# Find neighbors of an atom and calculating coordination numbers¶

In this example, we will read in a configuration from an MD simulation and then calculate the coordination number distribution. This example assumes that you read the basic example.

import pyscal.core as pc
import numpy as np
import matplotlib.pyplot as plt


The first step is setting up a system. We can create atoms and simulation box using the crystal_structures module. Let us start by importing the module.

import pyscal.crystal_structures as pcs

atoms, box = pcs.make_crystal('bcc', lattice_constant= 4.00, repetitions=[6,6,6])


The above function creates an bcc crystal of 6x6x6 unit cells with a lattice constant of 4.00 along with a simulation box that encloses the particles. We can then create a System and assign the atoms and box to it.

sys = pc.System()
sys.atoms = atoms
sys.box = box


## Calculating neighbors¶

We start by calculating the neighbors of each atom in the system. There are two ways to do this, using a cutoff method and using a voronoi polyhedra method. We will try with both of them. First we try with cutoff system - which has three sub options. We will check each of them in detail.

### Cutoff method¶

Cutoff method takes cutoff distance value and finds all atoms within the cutoff distance of the host atom.

sys.find_neighbors(method='cutoff', cutoff=4.1)


Now lets get all the atoms.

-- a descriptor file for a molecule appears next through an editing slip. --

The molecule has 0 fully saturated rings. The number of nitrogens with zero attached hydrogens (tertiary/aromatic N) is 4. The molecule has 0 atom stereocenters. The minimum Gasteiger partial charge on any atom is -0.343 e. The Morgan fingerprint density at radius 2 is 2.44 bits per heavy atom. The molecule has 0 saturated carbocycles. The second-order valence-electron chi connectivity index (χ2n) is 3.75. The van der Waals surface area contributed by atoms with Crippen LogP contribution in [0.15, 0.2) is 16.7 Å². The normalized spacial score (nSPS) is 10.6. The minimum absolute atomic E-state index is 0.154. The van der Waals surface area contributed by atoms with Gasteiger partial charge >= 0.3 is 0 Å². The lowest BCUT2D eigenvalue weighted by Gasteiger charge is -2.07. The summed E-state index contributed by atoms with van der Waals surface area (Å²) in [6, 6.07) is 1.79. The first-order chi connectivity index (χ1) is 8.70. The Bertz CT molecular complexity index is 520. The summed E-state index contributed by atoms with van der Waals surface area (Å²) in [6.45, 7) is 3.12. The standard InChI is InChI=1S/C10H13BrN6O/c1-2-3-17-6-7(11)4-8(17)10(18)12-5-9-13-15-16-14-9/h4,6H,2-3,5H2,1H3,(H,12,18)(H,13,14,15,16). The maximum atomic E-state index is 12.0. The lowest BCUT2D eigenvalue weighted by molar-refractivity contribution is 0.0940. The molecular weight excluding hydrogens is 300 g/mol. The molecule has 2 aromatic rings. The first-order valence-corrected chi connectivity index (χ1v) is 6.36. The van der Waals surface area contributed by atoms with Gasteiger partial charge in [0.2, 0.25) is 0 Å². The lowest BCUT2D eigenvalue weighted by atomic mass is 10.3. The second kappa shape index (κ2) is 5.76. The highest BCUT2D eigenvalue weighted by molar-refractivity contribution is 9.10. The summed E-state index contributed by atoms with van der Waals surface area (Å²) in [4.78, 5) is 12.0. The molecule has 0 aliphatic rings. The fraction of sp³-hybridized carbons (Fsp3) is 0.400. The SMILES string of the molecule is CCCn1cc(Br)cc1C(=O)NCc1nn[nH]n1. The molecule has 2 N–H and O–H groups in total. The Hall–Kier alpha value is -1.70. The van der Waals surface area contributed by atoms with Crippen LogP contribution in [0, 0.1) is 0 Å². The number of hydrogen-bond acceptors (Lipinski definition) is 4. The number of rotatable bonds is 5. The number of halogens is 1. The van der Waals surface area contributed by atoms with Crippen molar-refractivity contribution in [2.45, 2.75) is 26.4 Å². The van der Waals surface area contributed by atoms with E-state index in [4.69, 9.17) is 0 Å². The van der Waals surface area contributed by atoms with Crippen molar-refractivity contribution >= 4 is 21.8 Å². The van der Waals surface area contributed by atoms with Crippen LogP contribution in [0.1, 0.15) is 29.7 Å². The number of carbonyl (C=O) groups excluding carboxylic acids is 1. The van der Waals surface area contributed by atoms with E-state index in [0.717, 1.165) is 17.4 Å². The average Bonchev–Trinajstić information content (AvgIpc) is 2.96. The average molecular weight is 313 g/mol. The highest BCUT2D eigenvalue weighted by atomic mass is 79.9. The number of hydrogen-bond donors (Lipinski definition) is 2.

atoms = sys.atoms


let us try accessing the coordination number of an atom

atoms[0].coordination

14


As we would expect for a bcc type lattice, we see that the atom has 14 neighbors (8 in the first shell and 6 in the second). Lets try a more interesting example by reading in a bcc system with thermal vibrations. Thermal vibrations lead to distortion in atomic positions, and hence there will be a distribution of coordination numbers.

sys = pc.System()
sys.find_neighbors(method='cutoff', cutoff=3.6)
atoms = sys.atoms


We can loop over all atoms and create a histogram of the results

coord = [atom.coordination for atom in atoms]


Now lets plot and see the results

nos, counts = np.unique(coord, return_counts=True)
plt.ylabel("density")
plt.xlabel("coordination number")
plt.title("Cutoff method")


pyscal also has adaptive cutoff methods implemented. These methods remove the restriction on having a global cutoff. A distinct cutoff is selected for each atom during runtime. pyscal uses two distinct algorithms to do this - sann and adaptive. Please check the documentation for a explanation of these algorithms. For the purpose of this example, we will use the adaptive algorithm.

sys.find_neighbors(method='cutoff', cutoff='adaptive', padding=1.5)
atoms = sys.atoms
coord = [atom.coordination for atom in atoms]


Now let us plot

nos, counts = np.unique(coord, return_counts=True)
plt.ylabel("density")
plt.xlabel("coordination number")


The adaptive method also gives similar results!

## Voronoi method¶

Voronoi method calculates the voronoi polyhedra of all atoms. Any atom that shares a voronoi face area with the host atom are considered neighbors. Voronoi polyhedra is calculated using the Voro++ code. However, you do not need to install this specifically as it is linked to pyscal.

sys.find_neighbors(method='voronoi')


Once again, let us get all atoms and find their coordination

atoms = sys.atoms
coord = [atom.coordination for atom in atoms]


And visualise the results

nos, counts = np.unique(coord, return_counts=True)